Justice League #2 - Review: "Good morning, gentlemen, the temperature is 110 degrees"
Justice League #2
Writer: Scott Snyder
Artist: Jorge Jimenez
Colors: Alejandro Sanchez
Letters: Tom Napolitano
It's really great that this was just good. I will admit that expectations for Scott Snyder on Justice League are bombastically unrealistic. Even in my own mind's eye, I kind of have a demand and an expectation for every issue to be spectacular. But that is simply unrealistic and unfair. And it shouldn't even be that way. What many of us should want as comics fans is a creative team that can consistently put together good, solid issues for as long of a streak as possible. With peaks here and there. To expect Snyder to turn out gold every issue is just setting ourselves up. And so I walk away from Justice League #2 feeling that it's really great that this issue was just good. Because it tells me that there is a planned, methodical, drum-beat and pace to this and that the bend is not to make every issue an over-the-top blockbuster, which would just get boring. As Lorne said, a note that is held forever eventually just becomes noise; it's the change that makes music beautiful.
I lost a drumbeat or two between the end of last issue and this one, because I thought we were on an imminent, 3 minute countdown to the universe imploding or something? It could be I read that wrong last issue and that led to my confusing entry to issue #2. It's fine. So if we are still days or weeks away from impending doom, then this issue is what you would expect. Further expansion on the machinations of Luthor, the League developing new strategies to probe and eventually deal with the threat, and so on.
This story did not entirely grab my attention. There were some landmark touches in the opening issue. J'onn J'onzz's introspection and inner-monologue. Everyone doing their own rendition of a Batman impression. The astral plan counsel. There is less of that in this issue, but Snyder still finds places to make the dialogue snappy. Kudos to the asides written in sotto voce and the really smart job on letters by Napolitano to convey that that was what was going on. And I really like that it's the League and everyone is participating, but the creative team elects to not have them all on screen at one time; such as when Bruce mentions that he and Ray Palmer whipped up a "size-transmutable protective vehicle", but Ray is off-screen. The best character moment is Barry getting PO'd that J'onn is sidelining him and not having him enter the Totality. After all of his years of sacrificing himself going all the way back to Crisis on Infinite Earths, it's a nice touch that Flash is suddenly pissed when he is asked to NOT potentially throw his life away for the good of the League. The only problem here is that it is taking a lot of verbiage to get some of these character moments. I felt like this emerged in the final pages of issue #1, where for a large part of that issue I was digging on the extra prose, but in the final 3 pages or so it felt excessive. Issue #2 also feels particularly wordy and if I were reading a novel, I would be eating this stuff up. But I find myself wanting Jimenez to just get a few silent panels where he can just emote faces and convey some of this without as much dialogue. Not because I don't like reading or because it's not well-written. But because comics are a combined art medium, and I feel like there's so much verbiage that the art is getting buried. Kudos to Jimenez and Napolitano for finding space to put it all in working some particularly challenging panel layouts.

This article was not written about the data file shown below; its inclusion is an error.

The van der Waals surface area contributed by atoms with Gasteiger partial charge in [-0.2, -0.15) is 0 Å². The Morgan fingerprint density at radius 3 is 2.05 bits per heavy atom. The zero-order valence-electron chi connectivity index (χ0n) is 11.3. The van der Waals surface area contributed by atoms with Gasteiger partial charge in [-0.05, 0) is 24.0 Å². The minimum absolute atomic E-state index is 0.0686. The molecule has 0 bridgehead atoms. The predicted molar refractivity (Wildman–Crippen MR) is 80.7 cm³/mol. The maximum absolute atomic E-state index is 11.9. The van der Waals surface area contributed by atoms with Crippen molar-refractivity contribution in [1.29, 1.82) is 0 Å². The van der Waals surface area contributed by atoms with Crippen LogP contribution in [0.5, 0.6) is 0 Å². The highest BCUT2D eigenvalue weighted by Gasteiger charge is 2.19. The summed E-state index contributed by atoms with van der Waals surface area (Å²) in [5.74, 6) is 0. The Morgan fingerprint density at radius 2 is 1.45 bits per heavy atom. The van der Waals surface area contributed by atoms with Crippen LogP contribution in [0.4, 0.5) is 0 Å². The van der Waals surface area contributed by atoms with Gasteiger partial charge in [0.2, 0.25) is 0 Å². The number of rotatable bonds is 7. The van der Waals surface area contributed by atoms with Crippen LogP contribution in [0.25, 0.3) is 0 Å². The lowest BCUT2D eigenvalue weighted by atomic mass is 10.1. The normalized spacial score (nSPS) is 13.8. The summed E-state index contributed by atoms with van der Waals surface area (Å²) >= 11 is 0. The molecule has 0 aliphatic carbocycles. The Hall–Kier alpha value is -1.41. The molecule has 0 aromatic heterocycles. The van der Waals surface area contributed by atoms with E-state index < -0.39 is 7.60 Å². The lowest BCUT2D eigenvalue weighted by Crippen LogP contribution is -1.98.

And so we come to the art. Jesus Marimba!!! Has Jiminez been doing this the whole time? The guy just jumped into the same pool where I sort Del Mundo, Larroca, and Ribic. And Sanchez' colors are perfectly in sync as well. There's just too much to give credit for here, so let me try a bit of rapid-fire. Facial emotes. Jimenez' Lex Luthor portraits redefine the meaning of shit-eating grin. The faces of the veterans at the Legionnaire's club are incredibly detailed. The story-telling when John Stewart pops Greelok in the face was enough to evoke a laugh from me as if I'd seen that scene in a movie. There are two things in the artwork here that bear more specific mentioning. One is a business / political note in that Jimenez has silently backed out all of the interior lines and separations that arrived with the New 52 costumes. Superman's costume is the classic-classic, complete with the red outer wear. Second, Jimenez' creature work in this issue says that he should clearly be on something like BPRD, Hellboy, or Harrow County. I would just love to see him do something like a comic version of Pacific Rim or just let him do monsters and horror. Swamp Thing, mutant Killer Croc, Cheetah...all of these just look amazing.
So, look. The truth of the matter is that I have some favorite writers; I've always been more of a writer-oriented comic book reader than an art guy, and when someone is in my pool of favorites, my curve with which I view their work may very well be a bit unfair. I'm looking for great things from Soule, King, Tomasi, Bunn, Ellis, Duggan, Rucka, Abnett, Simone, Pak, ...and Snyder. And that's just the way it is. This is a solid issue and there is no question that I am staying on Justice League. These first opening issues are, very much, what I want from a Justice League comic. We're getting at the heart and soul of the relationships that make the League great. So you can take my comments as nits or whatever, but they are honest and true. Maybe the truth is a 7.0 for this book with this creative team is something different for a different team. The League is tough because there have been a LOT of great runs by a LOT of great creators. This is headed for being another one. I'm just looking at it through that lens and trying to surface small things that will make me like it even more.